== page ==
Tuesday, May 26, 2009

Supreme Court Justice Nomination

Just a quick thought...

From the person the President has nominated to be our next Supreme Court Justice:

"Our gender and national origins may and will make a difference in our judging. Justice O'Connor has often been cited as saying that a wise old man and wise old woman will reach the same conclusion in deciding cases. I am also not so sure that I agree with the statement. First, as Professor [Martha] Minnow has noted, there can never be a universal definition of wise. Second, I would hope that a wise Latina woman with the richness of her experience would more often than not reach a better conclusion than a white male who hasn't lived that life." [U.C. Berkeley School of Law, 10/26/2001]

Switch the phrases "white male" and "Latina woman" and tell me if a white man who makes such a statement has any hope of being nominated in today's society.


Kenny said...

we're now fully in the age of identity politics

Jeff said...

Kenny, we've been there for a while. Like for 200 years.

Incidentally, here's the rest of the speech, which moderates the excerpt you quoted somewhat:

"Let us not forget that wise men like Oliver Wendell Holmes and Justice Cardozo voted on cases which upheld both sex and race discrimination in our society. Until 1972, no Supreme Court case ever upheld the claim of a woman in a gender discrimination case. I, like Professor Carter, believe that we should not be so myopic as to believe that others of different experiences or backgrounds are incapable of understanding the values and needs of people from a different group. Many are so capable. As Judge Cedarbaum pointed out to me, nine white men on the Supreme Court in the past have done so on many occasions and on many issues including Brown.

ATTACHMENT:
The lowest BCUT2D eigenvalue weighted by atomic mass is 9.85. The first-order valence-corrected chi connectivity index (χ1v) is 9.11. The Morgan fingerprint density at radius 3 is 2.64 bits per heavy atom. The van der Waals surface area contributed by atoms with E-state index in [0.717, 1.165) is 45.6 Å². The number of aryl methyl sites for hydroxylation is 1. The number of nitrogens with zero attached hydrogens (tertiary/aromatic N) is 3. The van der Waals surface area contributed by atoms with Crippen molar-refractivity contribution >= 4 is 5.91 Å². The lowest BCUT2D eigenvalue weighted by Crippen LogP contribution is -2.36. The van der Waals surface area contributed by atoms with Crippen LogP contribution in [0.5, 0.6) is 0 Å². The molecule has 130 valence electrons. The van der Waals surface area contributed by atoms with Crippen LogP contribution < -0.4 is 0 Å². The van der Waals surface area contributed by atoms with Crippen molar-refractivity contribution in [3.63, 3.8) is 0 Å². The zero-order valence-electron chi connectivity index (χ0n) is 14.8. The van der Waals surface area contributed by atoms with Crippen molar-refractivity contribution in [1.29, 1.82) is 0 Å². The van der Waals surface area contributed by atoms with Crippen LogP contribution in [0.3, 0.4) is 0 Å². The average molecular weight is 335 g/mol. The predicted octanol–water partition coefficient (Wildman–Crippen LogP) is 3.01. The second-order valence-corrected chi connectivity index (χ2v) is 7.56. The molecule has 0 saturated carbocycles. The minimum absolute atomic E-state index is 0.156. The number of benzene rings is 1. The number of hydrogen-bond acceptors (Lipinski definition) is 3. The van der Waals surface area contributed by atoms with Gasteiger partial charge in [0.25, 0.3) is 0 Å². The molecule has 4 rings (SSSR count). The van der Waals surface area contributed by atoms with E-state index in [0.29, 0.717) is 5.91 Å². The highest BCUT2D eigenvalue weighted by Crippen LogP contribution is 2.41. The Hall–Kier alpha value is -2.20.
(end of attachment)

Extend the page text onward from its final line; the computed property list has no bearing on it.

However, to understand takes time and effort, something that not all people are willing to give. For others, their experiences limit their ability to understand the experiences of others. Other simply do not care. Hence, one must accept the proposition that a difference there will be by the presence of women and people of color on the bench. Personal experiences affect the facts that judges choose to see."

So people who have been subject to discrimination can see discrimination more clearly than those who haven't? How racist.

-Dave said...

Or perhaps they'll see it where it doesn't exist... which I would call racist. Sometimes, making someone more sensitive to something can also make them over-sensitive, which makes the increasing sensitivity - without considering from where they start - a neutral thing.

That said, I just quoted a blurb I noticed on CNN while looking at the judge's bio.

The more noticeable double standard, though, is still the sort of thing that is perhaps less crazy in full context, but which would be excerpted by a white man's opponents were he nominated, and held up publicly as evidence that he's clearly unfit.

The judge actually looks like a decent judge (in my profoundly limited and ill-researched opinion). The only other thing I noticed was that in a number of the cases that were highlighted int he CNN bio, there were several that were summarized as showing considerable dissent with her reasoning, even when the court upheld the final decision.

I'm not sure what I make of that.

Jeff said...

Well, she's a liberal justice, and there are pretty much only conservative courts above her, so of course there is going to be a lot of dissent with her reasoning. You'd kind of expect it, really.

I hear you on the oversensitivity part. But I think that works into Sotomayor's larger point - that groups of people with diverse perspectives ought to be deciding cases. The privileged white guy is included in that. I don't think Sotomayor is saying privileged white guys ought to be kept off the bench - rather, that we need more than one perspective up there, and having a bench made up of all privileged white guys limits our ability to benefit from that diversity of perspective.

And on Sotomayor specifically, it appears that she's been more than willing to reject discrimination claims if they're not well proven, so I'm not that worried about oversensitivity with her.

Ben said...

Jeff basically said what I wanted to say but better. (That phrase sound familiar, Dave and Kenny?)

I just wanted to shamelessly plug my blog, where the discussion of identity politics has also sprung up from out of nowhere b/c of Sotomayor.